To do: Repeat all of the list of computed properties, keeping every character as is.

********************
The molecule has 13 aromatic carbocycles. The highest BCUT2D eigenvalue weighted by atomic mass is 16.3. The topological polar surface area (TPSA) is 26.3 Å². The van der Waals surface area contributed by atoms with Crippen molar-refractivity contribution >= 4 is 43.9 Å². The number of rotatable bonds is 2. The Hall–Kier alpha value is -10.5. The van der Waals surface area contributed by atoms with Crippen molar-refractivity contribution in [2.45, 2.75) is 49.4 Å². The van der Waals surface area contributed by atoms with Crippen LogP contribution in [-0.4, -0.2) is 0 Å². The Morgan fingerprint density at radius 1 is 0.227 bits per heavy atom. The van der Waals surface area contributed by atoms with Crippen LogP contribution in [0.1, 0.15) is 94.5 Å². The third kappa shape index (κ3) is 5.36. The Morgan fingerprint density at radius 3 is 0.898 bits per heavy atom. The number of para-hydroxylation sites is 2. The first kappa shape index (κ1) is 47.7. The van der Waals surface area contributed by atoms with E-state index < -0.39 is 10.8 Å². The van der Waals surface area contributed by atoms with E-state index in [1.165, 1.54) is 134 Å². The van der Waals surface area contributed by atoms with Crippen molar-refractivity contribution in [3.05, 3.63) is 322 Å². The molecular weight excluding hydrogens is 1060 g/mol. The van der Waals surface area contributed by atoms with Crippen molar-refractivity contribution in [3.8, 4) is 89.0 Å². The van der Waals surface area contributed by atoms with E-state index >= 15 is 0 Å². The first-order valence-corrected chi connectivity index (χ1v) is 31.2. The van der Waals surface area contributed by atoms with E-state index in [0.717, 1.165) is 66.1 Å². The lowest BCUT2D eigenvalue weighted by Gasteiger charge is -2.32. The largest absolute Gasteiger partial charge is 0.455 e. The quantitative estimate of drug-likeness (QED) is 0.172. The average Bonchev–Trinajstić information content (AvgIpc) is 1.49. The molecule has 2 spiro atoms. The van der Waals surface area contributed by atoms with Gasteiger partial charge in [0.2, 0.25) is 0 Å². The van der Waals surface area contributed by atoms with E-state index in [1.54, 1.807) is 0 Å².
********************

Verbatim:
The molecule has 13 aromatic carbocycles. The highest BCUT2D eigenvalue weighted by atomic mass is 16.3. The topological polar surface area (TPSA) is 26.3 Å². The van der Waals surface area contributed by atoms with Crippen molar-refractivity contribution >= 4 is 43.9 Å². The number of rotatable bonds is 2. The Hall–Kier alpha value is -10.5. The van der Waals surface area contributed by atoms with Crippen molar-refractivity contribution in [2.45, 2.75) is 49.4 Å². The van der Waals surface area contributed by atoms with Crippen LogP contribution in [-0.4, -0.2) is 0 Å². The Morgan fingerprint density at radius 1 is 0.227 bits per heavy atom. The van der Waals surface area contributed by atoms with Crippen LogP contribution in [0.1, 0.15) is 94.5 Å². The third kappa shape index (κ3) is 5.36. The Morgan fingerprint density at radius 3 is 0.898 bits per heavy atom. The number of para-hydroxylation sites is 2. The first kappa shape index (κ1) is 47.7. The van der Waals surface area contributed by atoms with E-state index < -0.39 is 10.8 Å². The van der Waals surface area contributed by atoms with E-state index in [1.165, 1.54) is 134 Å². The van der Waals surface area contributed by atoms with Crippen molar-refractivity contribution in [3.05, 3.63) is 322 Å². The molecular weight excluding hydrogens is 1060 g/mol. The van der Waals surface area contributed by atoms with Crippen molar-refractivity contribution in [3.8, 4) is 89.0 Å². The van der Waals surface area contributed by atoms with E-state index >= 15 is 0 Å². The first-order valence-corrected chi connectivity index (χ1v) is 31.2. The van der Waals surface area contributed by atoms with E-state index in [0.717, 1.165) is 66.1 Å². The lowest BCUT2D eigenvalue weighted by Gasteiger charge is -2.32. The largest absolute Gasteiger partial charge is 0.455 e. The quantitative estimate of drug-likeness (QED) is 0.172. The average Bonchev–Trinajstić information content (AvgIpc) is 1.49. The molecule has 2 spiro atoms. The van der Waals surface area contributed by atoms with Gasteiger partial charge in [0.2, 0.25) is 0 Å². The van der Waals surface area contributed by atoms with E-state index in [1.54, 1.807) is 0 Å².